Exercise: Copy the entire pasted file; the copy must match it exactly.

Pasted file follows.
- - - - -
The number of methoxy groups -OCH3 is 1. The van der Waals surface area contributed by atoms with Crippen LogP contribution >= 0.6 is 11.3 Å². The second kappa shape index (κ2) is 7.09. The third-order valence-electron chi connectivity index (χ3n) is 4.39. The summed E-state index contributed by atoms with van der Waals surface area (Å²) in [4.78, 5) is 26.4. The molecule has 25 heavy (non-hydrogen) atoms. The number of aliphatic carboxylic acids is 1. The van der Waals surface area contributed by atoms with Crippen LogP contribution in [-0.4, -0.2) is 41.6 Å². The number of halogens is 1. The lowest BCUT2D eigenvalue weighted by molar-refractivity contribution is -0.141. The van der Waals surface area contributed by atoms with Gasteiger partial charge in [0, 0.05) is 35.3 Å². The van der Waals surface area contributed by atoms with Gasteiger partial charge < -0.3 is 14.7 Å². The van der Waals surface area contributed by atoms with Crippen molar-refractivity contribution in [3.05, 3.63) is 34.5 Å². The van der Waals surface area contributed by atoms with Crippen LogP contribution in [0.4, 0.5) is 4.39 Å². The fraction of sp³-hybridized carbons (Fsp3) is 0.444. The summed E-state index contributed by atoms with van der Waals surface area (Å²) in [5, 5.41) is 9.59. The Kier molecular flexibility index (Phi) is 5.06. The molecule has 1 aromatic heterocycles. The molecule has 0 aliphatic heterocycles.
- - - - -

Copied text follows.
The number of methoxy groups -OCH3 is 1. The van der Waals surface area contributed by atoms with Crippen LogP contribution >= 0.6 is 11.3 Å². The second kappa shape index (κ2) is 7.09. The third-order valence-electron chi connectivity index (χ3n) is 4.39. The summed E-state index contributed by atoms with van der Waals surface area (Å²) in [4.78, 5) is 26.4. The molecule has 25 heavy (non-hydrogen) atoms. The number of aliphatic carboxylic acids is 1. The van der Waals surface area contributed by atoms with Crippen LogP contribution in [-0.4, -0.2) is 41.6 Å². The number of halogens is 1. The lowest BCUT2D eigenvalue weighted by molar-refractivity contribution is -0.141. The van der Waals surface area contributed by atoms with Gasteiger partial charge in [0, 0.05) is 35.3 Å². The van der Waals surface area contributed by atoms with Gasteiger partial charge < -0.3 is 14.7 Å². The van der Waals surface area contributed by atoms with Crippen molar-refractivity contribution in [3.05, 3.63) is 34.5 Å². The van der Waals surface area contributed by atoms with Crippen LogP contribution in [0.4, 0.5) is 4.39 Å². The fraction of sp³-hybridized carbons (Fsp3) is 0.444. The summed E-state index contributed by atoms with van der Waals surface area (Å²) in [5, 5.41) is 9.59. The Kier molecular flexibility index (Phi) is 5.06. The molecule has 1 aromatic heterocycles. The molecule has 0 aliphatic heterocycles.